The third older people’s playpark to be built in the UK opened in March 2010 in Aberdeen City’s South Esplanade West. The first pensioners’ playground in Europe opened in Berlin in 2008, designed by a woman engineer who noticed how older people in China used simple pieces of government-provided equipment to exercise in parks, on streets and in subway stations. Later in 2008 the first UK playpark for the over-70s in Dam Head Park in North Manchester was built, followed by one in London. The Aberdeen park features six gym machines, including a chest press, a space walker and a pull-down exerciser to help people become fitter and remain fit.
The facility is named ‘Billie’s Playpark’, after Billie Arthur, a 79 year-old community activist from Torry (a community close to the city centre) who helped raise funds for the campaign. She is a person to whom it is difficult to say no! In November 2008, she saw a report on the news about the Manchester playpark and immediately set about finding out more and establishing an action group.
A Torry community worker supported Billie and the action group received £15,000 from the NHS Health Improvement Fund. Using this as the ‘foundation’, they also secured funding from the Fairer Scotland Fund and tapped into the Shell UK as well. These were supplemented by countless ‘small donations’ from local people and from those who admired their efforts to actually make a difference. At the stage where they were close to achieving their goal, the Harbour Board approached them and offered to make up the shortfall of £2,500 as Billie’s husband had worked for the Harbour Board for many years. Aberdeen City Council offered a site close to the river which already had a children’s play park. The site, installations and the maintenance costs were gifted by the council as an in-kind contribution.
During the planning stage, the intergenerational element was incidental. However they now intend to build on this approach, encouraging grandparents and grandchildren to visit the park together. Picnic benches are planned, to encourage local people to use the site for summer eating. There is also a link planned to a local community food organisation, CFiNE, so that connections are made between physical exercise, healthy eating and well-being – for all generations.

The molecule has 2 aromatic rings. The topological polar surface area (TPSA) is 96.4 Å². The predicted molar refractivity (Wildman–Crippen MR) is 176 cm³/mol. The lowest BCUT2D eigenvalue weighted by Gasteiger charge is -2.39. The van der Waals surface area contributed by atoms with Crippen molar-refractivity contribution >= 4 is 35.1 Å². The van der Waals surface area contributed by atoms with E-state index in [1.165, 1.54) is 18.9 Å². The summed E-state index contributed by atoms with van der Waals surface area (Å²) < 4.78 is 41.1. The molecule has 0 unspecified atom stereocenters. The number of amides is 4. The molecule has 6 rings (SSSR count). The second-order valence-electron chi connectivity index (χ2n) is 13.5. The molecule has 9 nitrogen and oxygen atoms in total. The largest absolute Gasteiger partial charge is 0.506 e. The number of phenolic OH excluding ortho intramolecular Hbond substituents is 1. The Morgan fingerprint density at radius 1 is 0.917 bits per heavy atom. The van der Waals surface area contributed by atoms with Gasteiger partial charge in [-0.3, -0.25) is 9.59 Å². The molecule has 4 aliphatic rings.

- A local champion
- local community enthusiasm for the idea
- community workers to smooth the path
- local organisations offering financial and other support
- local media and the local press to publicise the park.
This intergenerational space has the potential to improve the well-being of people of all ages in Torry, not only by encouraging them to take more exercise, but also by giving them the opportunity to meet and socialise in an attractive and enjoyable environment.
What people have said
Alma Duncan: “The project gives a focal point outdoors and offers new fun ways of exercising which is important.”
Colin Parker, from Aberdeen Harbour Board: “The local community is very important to us and we are delighted to be involved, as the facility will benefit many people in the area. We are delighted to meet the Torry Groups’ fundraising target.”
Lord Provost Peter Stephen: “The active playpark is a great way for older members of the community to enjoy exercise while being able to enjoy the fresh air alongside the River Dee. The creation of the park is a wonderful testament to the enthusiasm and determination of everyone involved in making the dream a reality. As a community effort, this is outstanding.”
Last words to Billie Arthur: “Any gran will be able to take their grandchild down to the park, put them on a swing and then have a go in their very own playground. It’s a social thing, folk will be able to sit and chat while other people are using it.”